Black Student Alliance holds Black History Month Program 


Courtesy of MSMS Black Student Alliance

The Black History Month Program marked the end of Black History Month.

Nicholas Djedjos, Copy Editor

The final event in Black History Month at MSMS included a somber reminder of the past.

Speaker Melba Payne, a retired English teacher who grew up in Ashland, MS and lived through the Civil Rights Movement, described her harrowing experiences.

“Ms. Melba’s talk of her experience through racism resonated with me the most because it truly emphasized how recent segregation was,” said junior and Black Student Alliance fundraising coordinator Jordan Isbell.  “Most people don’t understand that segregation wasn’t a lifetime ago, it’s still in modern memory, and its effects still linger to this day.”

The 90-minute program, held Feb. 28 via Zoom, capped a month of BSA activities and drew nearly 50 attendees. The finale included guest speakers, poem recitals, videos and songs to signify the importance of Black history.

Senior Niyah Lockett, president of BSA, explained why Black History Month should be celebrated.

“Black History Month is so important to be acknowledged and celebrated because Black history is American history. There is no America without the blood, sweat, and tears of African Americans,” Lockett said.  “Understanding how our past is directly contributing to our present is so vital in our continued fight for equality. Many Americans have no clue of the impact that the Black struggle has on every aspect of our country.”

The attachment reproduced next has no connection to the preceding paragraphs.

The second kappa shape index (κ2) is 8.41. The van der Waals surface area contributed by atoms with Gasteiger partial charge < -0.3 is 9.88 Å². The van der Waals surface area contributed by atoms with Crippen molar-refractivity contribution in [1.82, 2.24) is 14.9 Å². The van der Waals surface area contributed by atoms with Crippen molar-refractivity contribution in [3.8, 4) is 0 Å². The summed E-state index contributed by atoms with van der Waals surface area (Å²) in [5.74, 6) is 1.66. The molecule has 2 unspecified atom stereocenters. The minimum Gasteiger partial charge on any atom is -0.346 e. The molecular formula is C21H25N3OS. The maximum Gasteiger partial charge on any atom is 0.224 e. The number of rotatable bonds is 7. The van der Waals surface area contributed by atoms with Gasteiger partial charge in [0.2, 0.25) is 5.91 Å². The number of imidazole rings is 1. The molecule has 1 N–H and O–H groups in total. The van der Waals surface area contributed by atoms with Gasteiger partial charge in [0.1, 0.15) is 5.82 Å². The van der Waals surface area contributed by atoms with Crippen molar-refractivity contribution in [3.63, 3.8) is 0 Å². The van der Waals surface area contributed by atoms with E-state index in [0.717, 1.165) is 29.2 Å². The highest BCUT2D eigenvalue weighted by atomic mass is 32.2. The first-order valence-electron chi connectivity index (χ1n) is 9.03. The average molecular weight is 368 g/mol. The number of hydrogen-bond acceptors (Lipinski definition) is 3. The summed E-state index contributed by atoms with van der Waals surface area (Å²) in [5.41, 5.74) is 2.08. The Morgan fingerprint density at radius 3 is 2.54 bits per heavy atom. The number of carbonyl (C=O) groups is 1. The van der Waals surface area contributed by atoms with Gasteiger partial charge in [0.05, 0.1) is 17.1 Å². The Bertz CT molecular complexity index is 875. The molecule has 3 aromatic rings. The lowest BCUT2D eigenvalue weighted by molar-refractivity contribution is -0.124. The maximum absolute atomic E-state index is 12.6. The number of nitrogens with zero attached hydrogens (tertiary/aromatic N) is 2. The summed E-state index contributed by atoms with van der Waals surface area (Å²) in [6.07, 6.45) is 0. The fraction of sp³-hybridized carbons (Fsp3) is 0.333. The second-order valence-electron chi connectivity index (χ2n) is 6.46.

The program began with an introduction of the BSA officers and a brief address from Dr. McConnell. Madison Flowers, vice president of BSA and the organizer of the Black History Month Program, then gave a presentation on the #SayHerName movement.

After a poem recital from Isbell, speaker Cedric Washington, a member of the MSMS class of 1998, shared his life experiences.  Senior Madison Meeks, treasurer of BSA, commented:

“Mr. Cedric Washington’s speech resonated with me the most. He was extremely down to earth, and the way he spoke about his wife was so endearing and such a beautiful thing to see.”

The program concluded with a hopeful message. Juniors Zaria Cooper and Anthom Ahanaou presented a video tribute to Black empowerment throughout history. With the Black History Month program now completed, Isbell hopes more people realize the lasting contributions of Black creators.

“I believe this program is one of many examples of Black excellence joining together to represent our history,” Isbell said. “It also tells me that learning about our past helps create the future of our race. I would like to encourage everyone to research the innovations and contributions Black people have made in the world.”